Everything had gone a bit straggly and muddy at the entrance to the second field, but the trees still appeared to have their leaves, which were just on the turn:

the second field - November 2013
© Teresa Newham
By the time we took our December walk (wearing those wellies!)  it was a little drier underfoot and we were able to appreciate the last of the Autumn colours along the railway line:

the first field - December 2013
© Teresa Newham
The old oak was practically bare by now and when the sun disappeared behind the clouds I thought we'd had the best of the light . . .

the old oak - December 2013
© Teresa Newham
. . .  but when we got out into the lane between the two fields the sun came out again and lit up the trees beautifully (we'd walked a little further than usual and found some lovely woods).

last of the leaves - December 2013
© Teresa Newham

To our surprise we found catkins at the entrance to the second field - I hadn't realised that some trees and bushes carry them in winter!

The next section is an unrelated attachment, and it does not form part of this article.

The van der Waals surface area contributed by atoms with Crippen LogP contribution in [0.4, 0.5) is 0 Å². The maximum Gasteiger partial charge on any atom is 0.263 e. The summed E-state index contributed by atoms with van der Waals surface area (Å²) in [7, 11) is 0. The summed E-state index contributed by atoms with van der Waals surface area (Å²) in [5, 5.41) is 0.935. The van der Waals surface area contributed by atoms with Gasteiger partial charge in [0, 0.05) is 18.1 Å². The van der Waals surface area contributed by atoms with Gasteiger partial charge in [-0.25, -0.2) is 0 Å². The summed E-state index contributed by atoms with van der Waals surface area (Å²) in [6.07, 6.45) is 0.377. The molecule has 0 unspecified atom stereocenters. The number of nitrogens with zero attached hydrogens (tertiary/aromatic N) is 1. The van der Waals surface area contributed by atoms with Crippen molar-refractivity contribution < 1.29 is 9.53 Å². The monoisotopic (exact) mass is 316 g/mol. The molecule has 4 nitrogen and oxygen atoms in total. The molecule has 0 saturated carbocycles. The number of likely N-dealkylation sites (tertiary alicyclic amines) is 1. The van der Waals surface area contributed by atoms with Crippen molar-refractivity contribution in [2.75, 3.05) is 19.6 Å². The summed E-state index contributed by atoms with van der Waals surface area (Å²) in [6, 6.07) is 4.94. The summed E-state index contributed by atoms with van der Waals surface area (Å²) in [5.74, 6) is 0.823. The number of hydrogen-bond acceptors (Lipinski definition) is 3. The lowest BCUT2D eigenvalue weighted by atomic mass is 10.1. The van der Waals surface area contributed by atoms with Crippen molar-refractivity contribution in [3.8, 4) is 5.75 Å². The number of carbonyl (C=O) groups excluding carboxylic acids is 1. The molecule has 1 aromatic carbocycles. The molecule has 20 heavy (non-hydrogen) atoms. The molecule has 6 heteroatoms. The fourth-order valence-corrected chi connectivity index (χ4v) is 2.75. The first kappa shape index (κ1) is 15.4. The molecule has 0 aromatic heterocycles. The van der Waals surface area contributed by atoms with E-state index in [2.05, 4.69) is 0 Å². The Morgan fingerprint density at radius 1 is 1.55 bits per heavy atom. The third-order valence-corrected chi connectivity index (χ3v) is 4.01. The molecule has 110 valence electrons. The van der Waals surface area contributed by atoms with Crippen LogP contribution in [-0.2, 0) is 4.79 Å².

the second field - December 2013
© Teresa Newham
It's been so wet recently that I wondered if we'd make it over the first field during January; yesterday's hard frost encouraged us to try a morning walk, and we weren't the only ones, as these dog-walkers prove . . .

the first field - January 2014
© Teresa Newham
It was bitterly cold; the puddles were frozen and frost was still clinging to the grass and to the foliage in the hedges:

frosted leaves - January 2014
© Teresa Newham
The oak tree is completely bare now.  You really get to see a tree in winter, and this one is spectacular!

the old oak - January 2014
© Teresa Newham
We made it as far as the second field and went a little way down the lane - more sheltered than the fields, there was less frost here.  And as we walked back the remaining frost was melting almost before our eyes.

the second field - January 2014
© Teresa Newham
The next installment of this photo diary is due in April.  Which should mean Spring - shouldn't it? we'll have to wait and see!